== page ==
The CDC and the Drug War

Heroin use has increased across the US among men and women, most age groups, and all income levels. Some of the greatest increases occurred in demographic groups with historically low rates of heroin use: women, the privately insured, and people with higher incomes. Not only are people using heroin, they are also abusing multiple other substances, especially cocaine and prescription opioid painkillers. As heroin use has increased, so have heroin-related overdose deaths. Between 2002 and 2013, the rate of heroin-related overdose deaths nearly quadrupled, and more than 8,200 people died in 2013.  States play a central role in prevention, treatment, and recovery efforts for this growing epidemic.

States can:

-Address the strongest risk factor for heroin addiction: addiction to prescription opioid painkillers…

“CDC Vital Signs links science, policy, and communications with the intent of communicating a call-to-action for the public.”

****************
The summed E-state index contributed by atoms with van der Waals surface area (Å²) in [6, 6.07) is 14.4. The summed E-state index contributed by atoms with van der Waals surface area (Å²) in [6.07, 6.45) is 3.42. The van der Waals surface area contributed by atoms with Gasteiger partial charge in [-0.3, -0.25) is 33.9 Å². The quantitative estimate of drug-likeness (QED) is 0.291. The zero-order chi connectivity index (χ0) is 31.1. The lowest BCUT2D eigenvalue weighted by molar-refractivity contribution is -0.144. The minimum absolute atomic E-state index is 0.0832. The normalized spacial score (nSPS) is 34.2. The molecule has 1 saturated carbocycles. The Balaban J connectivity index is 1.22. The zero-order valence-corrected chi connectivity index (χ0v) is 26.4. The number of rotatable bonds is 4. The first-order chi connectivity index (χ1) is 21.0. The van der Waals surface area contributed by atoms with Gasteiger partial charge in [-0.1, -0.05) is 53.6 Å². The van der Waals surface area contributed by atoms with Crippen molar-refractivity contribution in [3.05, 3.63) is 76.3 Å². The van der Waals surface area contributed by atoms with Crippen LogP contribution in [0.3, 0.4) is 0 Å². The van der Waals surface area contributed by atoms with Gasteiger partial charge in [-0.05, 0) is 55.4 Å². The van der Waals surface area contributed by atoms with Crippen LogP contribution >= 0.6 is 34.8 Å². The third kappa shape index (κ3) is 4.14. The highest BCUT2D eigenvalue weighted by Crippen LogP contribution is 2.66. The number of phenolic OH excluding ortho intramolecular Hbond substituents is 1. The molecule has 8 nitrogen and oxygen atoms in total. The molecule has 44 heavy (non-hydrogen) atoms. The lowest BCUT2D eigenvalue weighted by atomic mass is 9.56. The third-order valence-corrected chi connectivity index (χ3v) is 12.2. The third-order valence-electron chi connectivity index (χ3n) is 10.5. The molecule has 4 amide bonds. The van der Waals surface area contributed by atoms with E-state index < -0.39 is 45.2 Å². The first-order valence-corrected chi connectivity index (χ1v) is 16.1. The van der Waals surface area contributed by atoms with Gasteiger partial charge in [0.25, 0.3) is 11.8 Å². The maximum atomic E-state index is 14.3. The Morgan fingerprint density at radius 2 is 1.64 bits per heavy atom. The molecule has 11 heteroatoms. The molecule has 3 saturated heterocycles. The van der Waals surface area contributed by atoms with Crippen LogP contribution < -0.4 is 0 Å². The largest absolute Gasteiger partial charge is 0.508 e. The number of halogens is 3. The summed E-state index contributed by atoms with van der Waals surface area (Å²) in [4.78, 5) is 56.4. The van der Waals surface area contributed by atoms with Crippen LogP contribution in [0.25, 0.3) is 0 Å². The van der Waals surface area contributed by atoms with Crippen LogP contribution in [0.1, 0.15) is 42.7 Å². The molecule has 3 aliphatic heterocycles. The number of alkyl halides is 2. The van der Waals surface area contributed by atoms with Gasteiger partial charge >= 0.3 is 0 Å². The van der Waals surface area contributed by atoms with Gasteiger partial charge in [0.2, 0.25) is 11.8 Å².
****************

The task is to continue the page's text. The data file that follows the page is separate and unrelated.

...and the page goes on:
The CDC’s current issue (July 7th) of Vital Signs covers the following topics:

Cardiovascular Diseases
Food Safety
Healthcare-associated Infections
Motor Vehicle Safety
Prescription Drug Overdoses
Today’s Heroin Epidemic
Teen Pregnancy
Other (Hispanic Health, Adults with Disabilities, Hepatitis C, Child Injury, and Asthma in the U.S.)

As I have shown over and over again, there are more than double the amount of deaths from suicide and guns than from opioids. Do you see these two topics on this list?  Do they not deserve a “call-to-action”?  Not if you’re advocating for the drug war instead of the issues that are killing more people.

Hey, CDC:  Shame on you!

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